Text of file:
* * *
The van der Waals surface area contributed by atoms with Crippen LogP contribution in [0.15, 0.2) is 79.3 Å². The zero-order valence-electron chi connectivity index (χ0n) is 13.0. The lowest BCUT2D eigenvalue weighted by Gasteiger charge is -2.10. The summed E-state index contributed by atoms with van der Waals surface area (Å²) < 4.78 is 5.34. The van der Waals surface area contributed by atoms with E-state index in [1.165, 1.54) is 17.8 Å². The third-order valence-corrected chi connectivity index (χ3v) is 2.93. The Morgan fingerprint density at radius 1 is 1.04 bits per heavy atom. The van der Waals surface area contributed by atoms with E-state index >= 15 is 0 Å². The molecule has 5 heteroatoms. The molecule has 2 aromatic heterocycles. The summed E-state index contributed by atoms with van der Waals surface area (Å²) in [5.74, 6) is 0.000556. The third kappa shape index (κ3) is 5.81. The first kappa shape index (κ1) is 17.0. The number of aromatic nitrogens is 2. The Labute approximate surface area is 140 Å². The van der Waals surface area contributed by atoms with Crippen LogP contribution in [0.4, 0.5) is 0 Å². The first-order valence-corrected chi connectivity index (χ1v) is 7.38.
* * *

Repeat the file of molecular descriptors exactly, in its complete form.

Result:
The van der Waals surface area contributed by atoms with Crippen LogP contribution in [0.15, 0.2) is 79.3 Å². The zero-order valence-electron chi connectivity index (χ0n) is 13.0. The lowest BCUT2D eigenvalue weighted by Gasteiger charge is -2.10. The summed E-state index contributed by atoms with van der Waals surface area (Å²) < 4.78 is 5.34. The van der Waals surface area contributed by atoms with E-state index in [1.165, 1.54) is 17.8 Å². The third-order valence-corrected chi connectivity index (χ3v) is 2.93. The Morgan fingerprint density at radius 1 is 1.04 bits per heavy atom. The van der Waals surface area contributed by atoms with E-state index >= 15 is 0 Å². The molecule has 5 heteroatoms. The molecule has 2 aromatic heterocycles. The summed E-state index contributed by atoms with van der Waals surface area (Å²) in [5.74, 6) is 0.000556. The third kappa shape index (κ3) is 5.81. The first kappa shape index (κ1) is 17.0. The number of aromatic nitrogens is 2. The Labute approximate surface area is 140 Å². The van der Waals surface area contributed by atoms with Crippen LogP contribution in [0.4, 0.5) is 0 Å². The first-order valence-corrected chi connectivity index (χ1v) is 7.38.